My last suggestion which is perhaps the easiest to apply is this. Why do we not encourage more incoming tourists into this country? Why do we not encourage tourists, who bring with them foreign currency, to come to this country in many more thousands than they do at the present time? We hear at this time of our own holiday-makers who are going abroad and taking currency with them. I am aware, of course, that the Government support the British Travel Association and make a handsome contribution to them for publicity and promotion. But every country in Europe supports its tourist industry in a much more emphatic and positive way than we do. For example, these countries subsidise the building of new hotels; I cannot see why we should not do the same.

Nor can I see why we should not encourage hoteliers to reduce their rates for overseas visitors. I suggest that we could subsidise motor inns on holiday routes; we could subsidise the construction of more holidaycamps, morecamping sites, and so on; and developers might be given tax and rate rebates for a period, as is done even in little Northern Ireland, a part of the United Kingdom, and in the Republic of Ireland, where tourism is greatly encouraged. Like all the European countries we should try to make our tourist industry grow into a leading industry so that it will bring much valuable foreign currency to us. Our tourist publicity is at present based on the image of a Beefeater and a Guards Drum-Major. London is made a magnet, and is already overcrowded. The tourists, however, want to move around. Let us try to help them. The tourist industry can make an enormous untapped contribution to our export drive.

But if we are going to do this, we must get going. Time is not on our side, at least for 1966; for by the time we are back in this House in October the tourist agents will be busily promoting the next season. Our municipalities could investigate and report now on these proposals; if they did, we might still be in time for 1966. This is the kind of drive that we have to make if we are to win through in our national economic crisis. How much more worthwhile is it than wasting our hard-earned foreign currency on such useless foreign imports as "one-armed bandits" and pornographic literature, which I believe is costing us something like £20 million a year.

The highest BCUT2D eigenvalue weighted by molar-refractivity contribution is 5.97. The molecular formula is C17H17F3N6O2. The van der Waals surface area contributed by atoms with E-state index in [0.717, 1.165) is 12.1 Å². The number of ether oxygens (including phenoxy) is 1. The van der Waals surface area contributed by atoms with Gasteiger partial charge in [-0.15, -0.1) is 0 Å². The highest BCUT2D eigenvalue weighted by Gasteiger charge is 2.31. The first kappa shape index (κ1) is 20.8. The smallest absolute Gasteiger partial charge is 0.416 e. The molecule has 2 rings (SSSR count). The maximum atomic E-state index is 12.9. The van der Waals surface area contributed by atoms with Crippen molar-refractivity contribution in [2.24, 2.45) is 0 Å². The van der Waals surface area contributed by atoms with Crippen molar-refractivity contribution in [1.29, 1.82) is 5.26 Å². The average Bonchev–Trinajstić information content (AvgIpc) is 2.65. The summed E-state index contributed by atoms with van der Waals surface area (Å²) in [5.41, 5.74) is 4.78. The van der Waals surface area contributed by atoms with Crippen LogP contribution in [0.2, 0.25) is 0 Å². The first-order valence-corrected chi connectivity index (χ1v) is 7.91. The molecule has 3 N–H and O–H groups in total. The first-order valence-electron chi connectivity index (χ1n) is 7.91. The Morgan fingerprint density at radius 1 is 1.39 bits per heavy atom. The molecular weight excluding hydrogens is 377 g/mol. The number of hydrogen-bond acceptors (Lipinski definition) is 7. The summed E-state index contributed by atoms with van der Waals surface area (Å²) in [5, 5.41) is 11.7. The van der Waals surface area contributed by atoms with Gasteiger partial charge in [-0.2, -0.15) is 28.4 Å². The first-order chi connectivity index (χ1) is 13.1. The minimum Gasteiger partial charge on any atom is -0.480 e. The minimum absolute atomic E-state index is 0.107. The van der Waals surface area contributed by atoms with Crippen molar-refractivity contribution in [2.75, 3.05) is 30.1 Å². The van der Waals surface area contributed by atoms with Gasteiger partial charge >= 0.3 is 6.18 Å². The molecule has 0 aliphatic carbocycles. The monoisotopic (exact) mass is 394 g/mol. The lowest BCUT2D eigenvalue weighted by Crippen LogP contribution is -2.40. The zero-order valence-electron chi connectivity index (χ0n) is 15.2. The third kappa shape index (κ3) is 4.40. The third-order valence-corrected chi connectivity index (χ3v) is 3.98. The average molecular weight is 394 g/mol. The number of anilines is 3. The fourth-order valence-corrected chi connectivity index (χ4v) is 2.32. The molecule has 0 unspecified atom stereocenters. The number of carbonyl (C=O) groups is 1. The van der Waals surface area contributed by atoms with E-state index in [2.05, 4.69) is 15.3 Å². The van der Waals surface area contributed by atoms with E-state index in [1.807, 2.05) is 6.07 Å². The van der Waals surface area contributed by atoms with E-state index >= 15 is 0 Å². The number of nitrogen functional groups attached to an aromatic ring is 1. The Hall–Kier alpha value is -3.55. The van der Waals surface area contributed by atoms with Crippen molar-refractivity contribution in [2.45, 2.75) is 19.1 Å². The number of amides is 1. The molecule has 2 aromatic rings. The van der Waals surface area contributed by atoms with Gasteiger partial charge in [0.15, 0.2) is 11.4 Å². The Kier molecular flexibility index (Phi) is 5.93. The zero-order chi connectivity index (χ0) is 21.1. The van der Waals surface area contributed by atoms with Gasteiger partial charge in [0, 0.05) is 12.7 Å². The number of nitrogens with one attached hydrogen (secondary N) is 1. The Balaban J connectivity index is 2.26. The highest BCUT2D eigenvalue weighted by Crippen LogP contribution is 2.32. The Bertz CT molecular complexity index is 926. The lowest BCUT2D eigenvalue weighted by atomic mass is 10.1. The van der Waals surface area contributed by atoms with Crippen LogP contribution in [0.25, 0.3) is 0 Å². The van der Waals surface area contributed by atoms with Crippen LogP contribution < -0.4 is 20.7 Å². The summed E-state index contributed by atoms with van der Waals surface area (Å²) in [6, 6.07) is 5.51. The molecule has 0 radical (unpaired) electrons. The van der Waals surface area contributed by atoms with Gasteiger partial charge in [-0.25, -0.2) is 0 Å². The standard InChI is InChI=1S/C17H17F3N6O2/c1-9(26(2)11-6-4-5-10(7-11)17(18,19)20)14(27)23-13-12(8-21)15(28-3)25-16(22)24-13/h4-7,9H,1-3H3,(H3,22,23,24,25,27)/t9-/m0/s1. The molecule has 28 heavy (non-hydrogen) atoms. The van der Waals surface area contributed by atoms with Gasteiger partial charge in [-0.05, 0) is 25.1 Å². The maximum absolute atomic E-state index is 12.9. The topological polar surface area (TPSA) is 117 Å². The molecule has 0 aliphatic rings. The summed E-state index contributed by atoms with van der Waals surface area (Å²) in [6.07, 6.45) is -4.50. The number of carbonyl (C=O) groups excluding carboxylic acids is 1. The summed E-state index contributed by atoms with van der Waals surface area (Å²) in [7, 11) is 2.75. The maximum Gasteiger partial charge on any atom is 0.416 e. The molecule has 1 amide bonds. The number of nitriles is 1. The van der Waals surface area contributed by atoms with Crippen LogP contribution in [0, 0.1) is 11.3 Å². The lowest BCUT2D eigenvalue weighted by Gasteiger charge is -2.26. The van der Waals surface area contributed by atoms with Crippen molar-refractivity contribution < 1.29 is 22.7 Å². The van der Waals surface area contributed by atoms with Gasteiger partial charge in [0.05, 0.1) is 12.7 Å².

My Lords, my final word is to the noble Lords on the Benches opposite. If two out of the three days which were recently spent in another place on their Censure Motions had been spent discussing such vital subjects as exports, the nation might realise that we mean business.

7.30 p.m.


My Lords, as one of the last speakers this evening, may I first congratulate the noble Lord, Lord Winterbottom, and the noble Baroness, Lady Plummer, on their speeches? I know the noble Lady was very nervous, but I do not think she needed to be. I am sure that after her experience to-day she will be encouraged and will not shake at all when she makes another speech.

It has been a long debate and I am glad that towards the end of it we were able to hear a lively speech from my noble friend Lord Francis-Williams. It really woke up things, I think, and I am waiting to hear the reply which I am sure that his caustic comments deserve; one that will support the point of view expressed from the Benches opposite earlier in the debate.

I propose to take a different line from that taken by speakers so far. As I see it, our problem is a twofold one: we have a problem to deal with immediately, but there is also a long-term problem. Many of the comments made during this debate have referred only to the long-term problem. It is no use saying what we are going to do in two, three or four years' time, and thinking it provides an answer to our immediate problem, which is to deal with the overheating of the economy. I believe that the reduction of £200 million in public spending achieved by the Chancellor, or which will result from his proposals made this week, may provide us with the breathing space which is so necessary. I will give my reason for saying that. On this side of the House we are very proud of the fact that the Chancellor has reduced our national deficit by 50 per cent. during the short period in which the Labour Government have been in office. The remainder of the deficit will eventually be eliminated, so we may face the future knowing that although we shall have a very long haul before us, the deficit has been completely wiped out.

For the first time in many months the economic indicators are all pointing the same way and indicating that the boom is over. The reduction of expenditure by £200 million resulting from the Chancellor's proposals mean that the boom is over; and when the latest cuts are added to that £200 million and there is the further tightening of hire-purchase restrictions they will provide a further indication. Incidentally, I wish that the cuts had been a little more drastic. A period of six months' reduction in the hire-purchase period, in my opinion, is not enough. Complaints of insufficient capacity to meet demand are likely to diminish sharply over the next two months. The amount of work in hand in both the private and public sectors is well above the 1961 levels and the phasing out of the deflationary measures has probably been better for industry than a massive once-for-all package—although, of course, it has not helped sterling.

I believe the squeeze will have an increasing impact on imports, and I wish to deal with this matter fully, because it is not only a question of exports; it is a matter of imports as well. While it would be too pessimistic to write off any question of a rise in exports over the next few months, the deterioration in world economic conditions certainly means that Britain cannot look to an increase in exports to cure her trade gap. I am, of course, talking of the short term. We cannot do that for the moment because there is an economic depression in the world. We cannot hope for a rebate or for any major increase in our exports. More unused capacity at home may free resources for exports, but it does not secure export orders if most other countries are also tightening their belts.